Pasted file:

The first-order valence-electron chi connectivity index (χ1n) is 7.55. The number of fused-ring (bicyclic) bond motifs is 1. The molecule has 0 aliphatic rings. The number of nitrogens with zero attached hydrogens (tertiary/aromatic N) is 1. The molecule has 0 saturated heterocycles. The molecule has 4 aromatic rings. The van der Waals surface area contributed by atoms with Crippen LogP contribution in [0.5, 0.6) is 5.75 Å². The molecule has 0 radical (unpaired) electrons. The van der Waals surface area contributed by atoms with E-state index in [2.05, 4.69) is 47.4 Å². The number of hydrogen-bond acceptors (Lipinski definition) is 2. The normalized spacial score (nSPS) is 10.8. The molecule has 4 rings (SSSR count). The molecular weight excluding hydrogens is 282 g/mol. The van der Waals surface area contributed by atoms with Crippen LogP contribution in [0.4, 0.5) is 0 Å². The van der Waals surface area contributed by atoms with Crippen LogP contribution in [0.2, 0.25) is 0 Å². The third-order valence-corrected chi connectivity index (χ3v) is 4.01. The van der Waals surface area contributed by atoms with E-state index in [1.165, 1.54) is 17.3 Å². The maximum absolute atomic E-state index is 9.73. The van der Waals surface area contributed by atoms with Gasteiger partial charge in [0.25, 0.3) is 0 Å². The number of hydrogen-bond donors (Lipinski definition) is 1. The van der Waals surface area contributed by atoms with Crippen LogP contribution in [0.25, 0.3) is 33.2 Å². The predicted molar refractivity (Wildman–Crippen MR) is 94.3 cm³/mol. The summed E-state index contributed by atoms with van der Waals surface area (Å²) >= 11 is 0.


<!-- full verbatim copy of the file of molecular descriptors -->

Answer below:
The first-order valence-electron chi connectivity index (χ1n) is 7.55. The number of fused-ring (bicyclic) bond motifs is 1. The molecule has 0 aliphatic rings. The number of nitrogens with zero attached hydrogens (tertiary/aromatic N) is 1. The molecule has 0 saturated heterocycles. The molecule has 4 aromatic rings. The van der Waals surface area contributed by atoms with Crippen LogP contribution in [0.5, 0.6) is 5.75 Å². The molecule has 0 radical (unpaired) electrons. The van der Waals surface area contributed by atoms with E-state index in [2.05, 4.69) is 47.4 Å². The number of hydrogen-bond acceptors (Lipinski definition) is 2. The normalized spacial score (nSPS) is 10.8. The molecule has 4 rings (SSSR count). The molecular weight excluding hydrogens is 282 g/mol. The van der Waals surface area contributed by atoms with Crippen LogP contribution in [0.4, 0.5) is 0 Å². The van der Waals surface area contributed by atoms with Crippen LogP contribution in [0.2, 0.25) is 0 Å². The third-order valence-corrected chi connectivity index (χ3v) is 4.01. The van der Waals surface area contributed by atoms with E-state index in [1.165, 1.54) is 17.3 Å². The maximum absolute atomic E-state index is 9.73. The van der Waals surface area contributed by atoms with Gasteiger partial charge in [0.25, 0.3) is 0 Å². The number of hydrogen-bond donors (Lipinski definition) is 1. The van der Waals surface area contributed by atoms with Crippen LogP contribution in [0.25, 0.3) is 33.2 Å². The predicted molar refractivity (Wildman–Crippen MR) is 94.3 cm³/mol. The summed E-state index contributed by atoms with van der Waals surface area (Å²) >= 11 is 0.